Friday, October 1, 2010

Pork with Apples and Onions

This has to be one of my favorite ways to serve pork, and I thought since apples are in season right now, why not make it for dinner tonight?  It's in the broiler right now...and while I still remember what I did, I will tell you how to make it.

Pork Tenderloin with Apples and Onions

1-2 pork tenderloins
1/2 tsp each of coriander, cumin, turmeric, ginger, and cloves
1/4 c salt, plus a pinch
1 tsp pepper
1/4 c brown sugar
4-5 medium to small apples, cored and sliced very thin
1 large white onion, sliced thin
2 tbsp butter
1/2 c apple juice or cider

About 2 hours before you plan to start cooking, mix together the spices, salt, pepper, and brown sugar in a large bowl.  Once you have blended everything well, place pork tenderloins into the bowl and coat well with your rub mixture.  Let sit in fridge for 2 hours.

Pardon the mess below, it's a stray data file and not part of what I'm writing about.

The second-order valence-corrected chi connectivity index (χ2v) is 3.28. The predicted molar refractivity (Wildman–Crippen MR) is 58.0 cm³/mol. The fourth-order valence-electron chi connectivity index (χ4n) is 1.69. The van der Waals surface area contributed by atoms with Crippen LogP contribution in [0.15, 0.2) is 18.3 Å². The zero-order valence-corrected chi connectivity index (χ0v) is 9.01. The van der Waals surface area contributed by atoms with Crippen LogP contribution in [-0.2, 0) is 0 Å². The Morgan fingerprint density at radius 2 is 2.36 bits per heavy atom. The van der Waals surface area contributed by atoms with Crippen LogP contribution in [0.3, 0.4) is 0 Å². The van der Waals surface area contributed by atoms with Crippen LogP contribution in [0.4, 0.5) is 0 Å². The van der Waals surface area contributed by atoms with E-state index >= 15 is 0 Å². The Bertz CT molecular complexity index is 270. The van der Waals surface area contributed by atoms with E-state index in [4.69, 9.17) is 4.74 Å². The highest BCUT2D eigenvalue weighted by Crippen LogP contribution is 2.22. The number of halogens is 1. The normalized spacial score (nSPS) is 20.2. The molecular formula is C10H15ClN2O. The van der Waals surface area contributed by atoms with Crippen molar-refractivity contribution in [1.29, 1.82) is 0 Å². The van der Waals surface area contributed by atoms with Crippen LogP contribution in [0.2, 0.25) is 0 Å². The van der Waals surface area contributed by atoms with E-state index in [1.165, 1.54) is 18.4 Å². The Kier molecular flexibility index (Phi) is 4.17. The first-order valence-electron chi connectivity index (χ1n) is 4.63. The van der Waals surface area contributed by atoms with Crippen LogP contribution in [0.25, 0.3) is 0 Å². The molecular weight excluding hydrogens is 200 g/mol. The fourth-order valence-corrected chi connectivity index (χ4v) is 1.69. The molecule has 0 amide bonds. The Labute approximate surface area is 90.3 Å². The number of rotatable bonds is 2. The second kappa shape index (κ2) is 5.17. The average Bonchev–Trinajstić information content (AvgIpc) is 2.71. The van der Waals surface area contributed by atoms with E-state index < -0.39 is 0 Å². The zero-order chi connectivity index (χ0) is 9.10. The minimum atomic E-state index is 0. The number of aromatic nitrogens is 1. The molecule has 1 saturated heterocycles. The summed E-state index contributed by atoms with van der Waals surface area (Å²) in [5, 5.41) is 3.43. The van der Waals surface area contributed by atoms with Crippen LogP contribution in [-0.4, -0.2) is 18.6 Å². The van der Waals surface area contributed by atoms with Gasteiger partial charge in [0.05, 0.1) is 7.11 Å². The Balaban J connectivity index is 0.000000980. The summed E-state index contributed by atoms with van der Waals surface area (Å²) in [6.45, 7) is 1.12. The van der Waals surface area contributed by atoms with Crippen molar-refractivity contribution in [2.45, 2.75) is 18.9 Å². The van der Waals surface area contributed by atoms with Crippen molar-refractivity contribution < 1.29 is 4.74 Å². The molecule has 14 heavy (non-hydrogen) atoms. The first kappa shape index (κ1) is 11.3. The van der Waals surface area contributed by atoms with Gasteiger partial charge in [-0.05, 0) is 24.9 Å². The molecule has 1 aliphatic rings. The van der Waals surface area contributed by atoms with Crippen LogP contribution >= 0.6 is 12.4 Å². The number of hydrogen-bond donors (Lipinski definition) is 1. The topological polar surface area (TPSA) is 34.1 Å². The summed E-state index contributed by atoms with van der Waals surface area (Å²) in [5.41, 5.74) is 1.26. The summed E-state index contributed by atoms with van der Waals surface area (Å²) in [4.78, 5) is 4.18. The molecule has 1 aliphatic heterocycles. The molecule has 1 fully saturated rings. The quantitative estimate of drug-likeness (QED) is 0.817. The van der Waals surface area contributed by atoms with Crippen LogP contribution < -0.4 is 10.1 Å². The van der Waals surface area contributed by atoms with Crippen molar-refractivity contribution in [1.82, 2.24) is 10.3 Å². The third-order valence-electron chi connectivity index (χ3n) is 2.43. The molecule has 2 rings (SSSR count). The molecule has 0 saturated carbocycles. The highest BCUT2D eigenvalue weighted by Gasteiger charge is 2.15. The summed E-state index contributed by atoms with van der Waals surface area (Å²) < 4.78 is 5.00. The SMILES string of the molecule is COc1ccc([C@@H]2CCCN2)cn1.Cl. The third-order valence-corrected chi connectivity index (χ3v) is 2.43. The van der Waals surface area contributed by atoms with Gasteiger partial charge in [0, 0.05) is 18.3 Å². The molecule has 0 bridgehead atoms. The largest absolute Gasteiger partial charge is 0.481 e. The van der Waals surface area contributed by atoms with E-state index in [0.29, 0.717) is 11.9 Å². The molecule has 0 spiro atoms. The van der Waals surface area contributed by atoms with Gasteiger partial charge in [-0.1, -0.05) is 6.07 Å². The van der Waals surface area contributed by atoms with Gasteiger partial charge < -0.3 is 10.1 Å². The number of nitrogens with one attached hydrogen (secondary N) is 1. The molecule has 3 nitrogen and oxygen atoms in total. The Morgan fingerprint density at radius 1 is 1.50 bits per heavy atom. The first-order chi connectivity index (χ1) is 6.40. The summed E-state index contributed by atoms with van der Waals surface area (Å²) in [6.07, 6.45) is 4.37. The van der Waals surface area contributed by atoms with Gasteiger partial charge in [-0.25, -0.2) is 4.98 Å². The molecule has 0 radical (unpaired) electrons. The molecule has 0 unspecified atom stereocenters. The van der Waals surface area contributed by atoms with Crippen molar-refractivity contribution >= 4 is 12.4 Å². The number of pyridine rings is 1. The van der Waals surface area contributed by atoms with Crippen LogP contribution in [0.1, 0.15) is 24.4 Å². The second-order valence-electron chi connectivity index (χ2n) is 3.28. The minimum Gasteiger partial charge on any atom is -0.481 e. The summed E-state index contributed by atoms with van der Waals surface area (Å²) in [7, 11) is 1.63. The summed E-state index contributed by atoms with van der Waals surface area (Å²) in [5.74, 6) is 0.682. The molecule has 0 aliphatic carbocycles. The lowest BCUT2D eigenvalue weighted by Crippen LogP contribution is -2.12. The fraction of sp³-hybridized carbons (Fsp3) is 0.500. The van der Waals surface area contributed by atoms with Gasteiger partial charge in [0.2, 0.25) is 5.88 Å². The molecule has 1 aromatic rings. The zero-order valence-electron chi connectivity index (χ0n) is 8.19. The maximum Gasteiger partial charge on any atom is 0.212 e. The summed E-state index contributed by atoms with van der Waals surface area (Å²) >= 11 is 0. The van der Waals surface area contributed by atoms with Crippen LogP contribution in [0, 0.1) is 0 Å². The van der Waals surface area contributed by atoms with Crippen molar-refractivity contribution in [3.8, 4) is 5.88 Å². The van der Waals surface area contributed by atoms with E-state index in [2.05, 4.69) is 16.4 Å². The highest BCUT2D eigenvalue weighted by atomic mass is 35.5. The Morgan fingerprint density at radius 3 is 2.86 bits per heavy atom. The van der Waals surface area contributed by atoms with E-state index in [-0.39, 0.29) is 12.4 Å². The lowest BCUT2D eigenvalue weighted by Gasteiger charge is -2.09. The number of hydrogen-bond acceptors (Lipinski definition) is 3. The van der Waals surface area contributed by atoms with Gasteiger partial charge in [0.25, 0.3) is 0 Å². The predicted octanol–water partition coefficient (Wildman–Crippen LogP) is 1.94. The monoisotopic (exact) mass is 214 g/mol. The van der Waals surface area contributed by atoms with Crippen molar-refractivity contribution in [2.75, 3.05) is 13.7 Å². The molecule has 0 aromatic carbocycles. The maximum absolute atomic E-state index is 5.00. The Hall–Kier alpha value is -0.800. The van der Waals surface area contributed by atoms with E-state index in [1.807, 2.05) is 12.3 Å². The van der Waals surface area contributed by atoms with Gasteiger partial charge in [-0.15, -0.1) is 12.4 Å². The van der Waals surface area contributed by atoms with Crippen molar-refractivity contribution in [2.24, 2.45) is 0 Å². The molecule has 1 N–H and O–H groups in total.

Place tenderloins in a roasting pan and cover with all of the leftover rub (which will now be liquidy from the pork juices and sugar).  Melt the butter in a large skillet, and then sweat your onions in the melted butter.  Add a little salt and once your onions are tender, add your apples to the skillet.  Add your apple juice after a bit of cooking and just cook the apples to barely tender.  Dump this mixture over the top of your pork, and then broil pork for 15 to 20 minutes, flipping over halfway through.

 Let the meat rest after taking it out of the oven and then slice into 1/4 inch slices.  Serve with either potatoes or rice and your favorite vegetable.